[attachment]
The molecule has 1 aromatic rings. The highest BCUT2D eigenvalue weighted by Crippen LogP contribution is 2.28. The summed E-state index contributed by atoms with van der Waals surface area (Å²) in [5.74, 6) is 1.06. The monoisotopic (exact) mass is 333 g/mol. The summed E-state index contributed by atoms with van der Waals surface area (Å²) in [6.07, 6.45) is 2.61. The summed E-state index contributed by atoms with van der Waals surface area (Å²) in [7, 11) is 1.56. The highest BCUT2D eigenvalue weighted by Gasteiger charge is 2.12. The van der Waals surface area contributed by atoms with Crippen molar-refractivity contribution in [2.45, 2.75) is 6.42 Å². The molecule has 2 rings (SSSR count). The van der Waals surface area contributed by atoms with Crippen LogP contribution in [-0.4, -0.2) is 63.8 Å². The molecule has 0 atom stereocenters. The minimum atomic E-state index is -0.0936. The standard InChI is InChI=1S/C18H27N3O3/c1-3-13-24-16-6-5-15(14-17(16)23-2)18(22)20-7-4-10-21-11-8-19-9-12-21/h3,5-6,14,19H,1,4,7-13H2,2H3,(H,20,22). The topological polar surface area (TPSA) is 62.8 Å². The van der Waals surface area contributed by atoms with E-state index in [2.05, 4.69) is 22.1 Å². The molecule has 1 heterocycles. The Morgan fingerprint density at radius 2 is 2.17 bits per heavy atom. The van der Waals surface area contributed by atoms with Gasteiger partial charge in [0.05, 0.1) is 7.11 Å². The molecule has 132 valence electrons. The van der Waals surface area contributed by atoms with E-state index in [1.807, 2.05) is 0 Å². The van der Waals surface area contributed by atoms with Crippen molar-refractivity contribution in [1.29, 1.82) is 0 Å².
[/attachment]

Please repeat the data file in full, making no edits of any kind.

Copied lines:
The molecule has 1 aromatic rings. The highest BCUT2D eigenvalue weighted by Crippen LogP contribution is 2.28. The summed E-state index contributed by atoms with van der Waals surface area (Å²) in [5.74, 6) is 1.06. The monoisotopic (exact) mass is 333 g/mol. The summed E-state index contributed by atoms with van der Waals surface area (Å²) in [6.07, 6.45) is 2.61. The summed E-state index contributed by atoms with van der Waals surface area (Å²) in [7, 11) is 1.56. The highest BCUT2D eigenvalue weighted by Gasteiger charge is 2.12. The van der Waals surface area contributed by atoms with Crippen molar-refractivity contribution in [2.45, 2.75) is 6.42 Å². The molecule has 2 rings (SSSR count). The van der Waals surface area contributed by atoms with Crippen LogP contribution in [-0.4, -0.2) is 63.8 Å². The molecule has 0 atom stereocenters. The minimum atomic E-state index is -0.0936. The standard InChI is InChI=1S/C18H27N3O3/c1-3-13-24-16-6-5-15(14-17(16)23-2)18(22)20-7-4-10-21-11-8-19-9-12-21/h3,5-6,14,19H,1,4,7-13H2,2H3,(H,20,22). The topological polar surface area (TPSA) is 62.8 Å². The van der Waals surface area contributed by atoms with E-state index in [2.05, 4.69) is 22.1 Å². The molecule has 1 heterocycles. The Morgan fingerprint density at radius 2 is 2.17 bits per heavy atom. The van der Waals surface area contributed by atoms with Gasteiger partial charge in [0.05, 0.1) is 7.11 Å². The molecule has 132 valence electrons. The van der Waals surface area contributed by atoms with E-state index in [1.807, 2.05) is 0 Å². The van der Waals surface area contributed by atoms with Crippen molar-refractivity contribution in [1.29, 1.82) is 0 Å².